On free speech, the very long history of same sex marriage, the need for tolerance of intolerance and other things besides. Long but worth the read. Helen is spot on.
Muehlenberg’s article is (not to put too fine a point on it) crap. In a nutshell, he thinks that the only form of marriage that has ever existed is ‘Christian marriage’, and that it has always and everywhere existed in the same form. And, oh noes! TEH GAY want to turn it into polyamory, or something…
I can quote you chapter and verse indicating the extent to which he’s got marriage wrong when it comes to pagan Roman law. I can even quote you the relevant Constantinian (ie, after 312 AD) legislation banning gay male marriage, as well as whinges and bitches from Jews in the first century AD about the Romans (and other people in the Empire) permitting Lesbian marriage. I can also quote a charming letter from an early 2nd century AD Roman centurion to two (married) women in Roman Egypt. Ten years earlier, he’d helped the ladies in question become mums, and now he’s got some leave, he’d like to visit ‘his’ daughter. He even asks how she’s going at school, and reveals that the men in his contubernium (a Roman ‘squad’ or ‘section’) are still as jealous as all get out about the fortnight in the sack he spent with two good-looking women.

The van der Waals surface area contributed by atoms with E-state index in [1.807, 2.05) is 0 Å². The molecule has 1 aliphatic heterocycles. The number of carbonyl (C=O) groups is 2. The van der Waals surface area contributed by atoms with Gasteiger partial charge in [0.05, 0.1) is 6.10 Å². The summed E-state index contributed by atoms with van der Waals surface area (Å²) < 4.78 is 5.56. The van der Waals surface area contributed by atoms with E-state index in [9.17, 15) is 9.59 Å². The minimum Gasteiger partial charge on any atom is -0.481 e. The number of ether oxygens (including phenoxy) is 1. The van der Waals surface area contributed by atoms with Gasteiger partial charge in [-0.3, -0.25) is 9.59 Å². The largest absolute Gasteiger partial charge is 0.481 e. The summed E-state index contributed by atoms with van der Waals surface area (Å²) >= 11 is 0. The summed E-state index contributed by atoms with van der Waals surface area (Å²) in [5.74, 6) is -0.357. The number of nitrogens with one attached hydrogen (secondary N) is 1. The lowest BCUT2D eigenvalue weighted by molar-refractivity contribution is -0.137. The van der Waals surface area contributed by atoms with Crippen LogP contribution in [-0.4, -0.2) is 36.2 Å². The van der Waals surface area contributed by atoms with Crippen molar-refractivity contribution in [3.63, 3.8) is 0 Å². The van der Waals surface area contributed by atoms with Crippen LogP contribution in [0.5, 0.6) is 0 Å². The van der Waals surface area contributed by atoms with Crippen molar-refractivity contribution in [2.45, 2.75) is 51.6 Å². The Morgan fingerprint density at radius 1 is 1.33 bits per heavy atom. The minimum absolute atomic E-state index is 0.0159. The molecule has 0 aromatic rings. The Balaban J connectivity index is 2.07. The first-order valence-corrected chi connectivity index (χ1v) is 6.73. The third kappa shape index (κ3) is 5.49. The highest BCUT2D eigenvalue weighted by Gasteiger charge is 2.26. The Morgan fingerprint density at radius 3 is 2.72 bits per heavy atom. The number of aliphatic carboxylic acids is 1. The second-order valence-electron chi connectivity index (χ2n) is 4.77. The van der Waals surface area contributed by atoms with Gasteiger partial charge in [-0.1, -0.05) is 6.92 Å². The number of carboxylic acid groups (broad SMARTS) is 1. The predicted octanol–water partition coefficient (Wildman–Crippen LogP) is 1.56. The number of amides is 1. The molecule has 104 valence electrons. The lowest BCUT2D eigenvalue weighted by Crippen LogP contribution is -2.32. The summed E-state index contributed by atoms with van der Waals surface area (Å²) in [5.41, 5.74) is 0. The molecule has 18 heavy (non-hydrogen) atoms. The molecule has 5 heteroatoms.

Then there was the general ‘pagan double standard’. The Romans didn’t care about a woman being virgin or not before she married, but they did care about (female) monogamy in marriage (this is, in case you hadn’t noticed, deeply Darwinian). As long as he didn’t ‘screw around under his own roof’, then a Roman citizen male could bang who he liked. His wife could not. This was particularly the case if she ‘didn’t put out’. Roman law was very hard on rape in marriage, making it a crime, not a delict (tort). Christianity told men to be monogamous, but let them rape their wives. Christians can bury their heads in the sand until the cows come home, but deciding which legal regime is better for women is a no-brainer. As my Roman law tutor here in Edinburgh says, ‘the man who openly leches after you may not be your enemy; the man who wants to give you sexual dignity may not be your friend’.
There were other elements, too. Sometimes screwing around (for both sexes) was part of religious observance. In which case all the rules described above went out the window.